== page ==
A DECADE after the GCSE replaced O-levels, arguments continue to rage over whether examination standards have declined.
Supporters of the current system say students must show a greater depth of understanding by demonstrating analytical skills instead of simply memorising facts and dates.
Traditionalists insist the O-level was a tougher test requiring a mastery of knowledge and argument. They say the style of GCSE questioning helps students to present the right answers instead of challenging them to show what they know.
And, despite furious denials from examiners, they believe pupils need to know less now to get a decent grade.
On the right we show how the different style of questions by comparing typical questions in this year's GCSE exam in history with a similar one faced by O-level students in 1987.
This example demonstrates the marked and much-criticised shift from key events and facts towards social history and evaluation of 'sources'.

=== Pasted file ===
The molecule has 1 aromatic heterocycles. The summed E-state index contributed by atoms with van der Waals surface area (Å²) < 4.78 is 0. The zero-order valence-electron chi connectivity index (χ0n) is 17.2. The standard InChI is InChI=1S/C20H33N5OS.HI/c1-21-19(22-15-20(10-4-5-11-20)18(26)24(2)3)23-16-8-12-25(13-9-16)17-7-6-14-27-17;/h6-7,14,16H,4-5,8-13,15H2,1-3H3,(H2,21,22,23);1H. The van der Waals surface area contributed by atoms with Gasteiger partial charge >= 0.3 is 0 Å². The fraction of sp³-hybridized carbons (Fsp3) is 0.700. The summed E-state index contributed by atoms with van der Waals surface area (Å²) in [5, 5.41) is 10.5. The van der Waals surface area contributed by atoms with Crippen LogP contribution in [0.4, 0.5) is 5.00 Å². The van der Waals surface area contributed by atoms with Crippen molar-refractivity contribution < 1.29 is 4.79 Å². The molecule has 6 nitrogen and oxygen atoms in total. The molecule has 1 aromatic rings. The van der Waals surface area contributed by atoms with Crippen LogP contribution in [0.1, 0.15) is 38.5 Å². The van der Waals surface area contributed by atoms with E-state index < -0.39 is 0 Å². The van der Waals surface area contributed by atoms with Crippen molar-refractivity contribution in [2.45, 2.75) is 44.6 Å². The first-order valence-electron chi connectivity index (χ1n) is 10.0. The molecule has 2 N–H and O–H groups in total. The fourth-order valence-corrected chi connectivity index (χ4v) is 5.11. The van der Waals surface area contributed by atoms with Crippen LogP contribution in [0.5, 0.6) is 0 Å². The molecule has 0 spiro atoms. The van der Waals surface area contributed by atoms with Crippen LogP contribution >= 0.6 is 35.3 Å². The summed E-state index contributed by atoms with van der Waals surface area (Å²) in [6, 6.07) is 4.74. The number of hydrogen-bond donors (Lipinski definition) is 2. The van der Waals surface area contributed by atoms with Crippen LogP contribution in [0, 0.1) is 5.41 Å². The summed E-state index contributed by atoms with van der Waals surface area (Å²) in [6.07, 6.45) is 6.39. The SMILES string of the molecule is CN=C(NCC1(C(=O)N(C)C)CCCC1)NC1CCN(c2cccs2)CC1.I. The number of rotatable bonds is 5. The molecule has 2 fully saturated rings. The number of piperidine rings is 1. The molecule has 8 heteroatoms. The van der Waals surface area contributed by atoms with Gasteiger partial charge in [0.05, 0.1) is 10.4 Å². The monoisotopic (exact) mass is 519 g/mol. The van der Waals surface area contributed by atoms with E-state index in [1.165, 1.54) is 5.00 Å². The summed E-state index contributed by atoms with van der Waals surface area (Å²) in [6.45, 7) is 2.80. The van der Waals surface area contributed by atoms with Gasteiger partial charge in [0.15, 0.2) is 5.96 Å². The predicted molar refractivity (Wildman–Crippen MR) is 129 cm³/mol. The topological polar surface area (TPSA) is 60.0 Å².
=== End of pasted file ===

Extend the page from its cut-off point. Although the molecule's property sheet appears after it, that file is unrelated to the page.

And below, two eminent educationalists give their arguments on which system they say it is better and why.
A watershedindumbing down Britain
By RICHARD THORPE
Former schoolmaster of Charterhouse
WE ARE assured by government spokesmen and examination board PR men that GCSE standards have never been more rigorous and that anyone who claims otherwise is by implication an educational dinosaur.
Yet the doubts persist. Employers are certainly underwhelmed by the qualifications on offer, parents are rightly concerned and university admissions tutors know that many candidates have neither the depth …